...except it is not so easy. Do I have to explain why? :) :) :)


  • You said it yourself, Japan would welcome a trade deal with the EU. The EU would love to sell japan much needed car parts, that the EU need to make to sell to anyone, just to support their economies. Japan buys the parts from Europe. They have them sent to the UK factories that they plan to have Jap cars built in. or are you sugesting EU car parts factories will be big enough to leverage the Japanese trade deal against the UK. Remember Brexit? World trade?

    orys, Im sorry to have to bow down to your dogged determination to find fault with the UK and it’s Citizens wishes. Maybe it’s best if you close the door on your way out and focus on Your own future.

    I’ve more important things to do than to keep you here entertaining me. Now if you had been passionate about staying in this wonderful county that has hosted you these last 5 years. I would take the trouble to ease your fears, about black market sausage and chips etc. I don’t smoke but I still have some Spanish duty free I could ease your way, but you have (no intention of staying in the UK or So you say!) or wishing us, the UK and the EU luck. :wall:

  • EU charges 10% import duty on cars from outside the EU. So why is not in our interest to be able to charge Germany 10% on their Mercedes, BMW, VW, Skoda, and Seats once we leave??


    Also the figures quoted above were for cars, once you include trucks as well you will see the figures are massively skewed regarding how much we sell the EU compared to how much they sell us.


    A free market only benefits the seller country, it disadvantages the buyer country because it cannot charge import duty.


    It is the big myth that free trade within the EU benefits everybody, it doesn't. It just means that the richer and more industrialised countries get even richer because they have unrestricted access to a bigger market.



  • So should the House of Lords Block Brexit?


    The arrogance goes MANY ways I am affraid, forget Cameron, even the EUrocrats when they didn't take the prospect of a UK refendum seriously, or the majority that voted for Leave in the UK - we in the UK are still afterall are democracy, generations have willfully or otherwise been part of the system that allowed us to get us to here. :-)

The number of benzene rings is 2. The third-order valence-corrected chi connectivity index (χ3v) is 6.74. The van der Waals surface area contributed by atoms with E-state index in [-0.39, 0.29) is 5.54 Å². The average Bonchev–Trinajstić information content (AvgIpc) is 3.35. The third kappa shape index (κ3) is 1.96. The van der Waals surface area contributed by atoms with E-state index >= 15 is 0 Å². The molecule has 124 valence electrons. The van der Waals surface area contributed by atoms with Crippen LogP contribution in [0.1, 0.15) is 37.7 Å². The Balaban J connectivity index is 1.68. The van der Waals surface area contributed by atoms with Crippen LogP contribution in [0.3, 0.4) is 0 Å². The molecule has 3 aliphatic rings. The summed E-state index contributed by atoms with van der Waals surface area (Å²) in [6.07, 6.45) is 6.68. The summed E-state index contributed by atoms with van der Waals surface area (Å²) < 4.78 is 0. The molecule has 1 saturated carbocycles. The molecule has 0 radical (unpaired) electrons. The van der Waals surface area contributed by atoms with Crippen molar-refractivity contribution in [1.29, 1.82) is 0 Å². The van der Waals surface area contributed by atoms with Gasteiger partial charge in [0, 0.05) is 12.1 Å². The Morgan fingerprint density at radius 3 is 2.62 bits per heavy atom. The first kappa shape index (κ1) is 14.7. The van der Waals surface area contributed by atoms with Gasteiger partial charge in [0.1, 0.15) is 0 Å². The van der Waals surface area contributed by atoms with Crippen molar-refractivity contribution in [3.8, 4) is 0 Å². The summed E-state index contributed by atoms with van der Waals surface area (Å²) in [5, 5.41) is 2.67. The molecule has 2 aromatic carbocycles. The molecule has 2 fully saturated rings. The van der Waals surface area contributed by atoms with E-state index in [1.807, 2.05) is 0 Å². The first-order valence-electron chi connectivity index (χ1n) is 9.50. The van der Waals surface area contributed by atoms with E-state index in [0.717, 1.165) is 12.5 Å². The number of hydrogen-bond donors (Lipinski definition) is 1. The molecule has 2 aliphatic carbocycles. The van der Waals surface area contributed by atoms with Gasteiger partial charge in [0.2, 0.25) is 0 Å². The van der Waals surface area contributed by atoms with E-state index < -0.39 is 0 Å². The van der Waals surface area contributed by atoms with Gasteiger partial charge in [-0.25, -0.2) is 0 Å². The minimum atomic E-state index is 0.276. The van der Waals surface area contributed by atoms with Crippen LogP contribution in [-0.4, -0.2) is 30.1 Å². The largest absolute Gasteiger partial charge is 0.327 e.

Arrogance (and denial) at a level where they really should be accountable is still in evidence in the EU, and as such this will not imvho end well. Is it only me or does this kind of thing goe to the heart of the matter, the official EU site for "convergence" (Maastricht Treaty) still uses this kind of EU rhetoric ....


    "EU Member States currently outside the euro area


    At present, there are 9 EU Member States that do not participate in the euro area - Bulgaria, Croatia, the Czech Republic, Denmark, Hungary, Poland, Romania, Sweden and the United Kingdom. Denmark and the United Kingdom have negotiated opt-out arrangements and will therefore not be the subject of a convergence assessment until they request it."


    (my highlights see the original at https://ec.europa.eu/info/busi…tly-outside-the-euro-area )


    Currently and Until ?!? Until what?


    - The "correct" answer is given to an awkward question?

    - The house of lords blocks Brexit and this is such a massive screw up we roll over?

    - (my preferred choice) hell freezes over!


    Looking at the even bigger picture.


    I think MUCH is being lost in the debate about the potential impact of a nonfrictionless exit going forward.


    The EU, especially Germany and Netherlands rely on keeping up the intra-state trade bias-effect provided to them by the EU, the French seem to be depserate for something to take them out of their mess ......


    http://ec.europa.eu/eurostat/s…U_exports_of_goods%29.png


    So how are all the other member states paying for all this? (clue they aren't, yet, the deficit is building up in the ECB, between the member states and guess who is the major beneficiary of this debt, IF things don't go bang!)


    ....and then look at the following.


    http://ec.europa.eu/eurostat/s…016_%28EUR_billion%29.png


    If that isn't stark enough, then take a look at this historically:


    http://ec.europa.eu/eurostat/s…016_%28EUR_billion%29.png


    Comparatvivley trading WITHIN the EU framework doesn't appear to be doing much good for the UK, or the trading partner most exposed to the UK based on these EU stats. (i.e.Ireland and if it wasn't with the UK?).


    So we've had a vote and we will now leave, it is not an easy decision to deliver. We all, not just in the UK need to be aware of any number of HUMAN BIAS - I'll suggest a few traits of the top of my head "Status Quo" (not of the Riock Parfit variety) "Loss Aversion", and espescially "ANCHORING".


    (If you want to read up on this Nobel Prize winning stuff look up the Prospect Theory).


    There is MASSIVE system risk should even one of the EURO states fail, and despite it looking like a ponzy scheme, the risk is NOT the EU's alone even once the UK has left and as such we all need to build a NEW bridge, and get over it..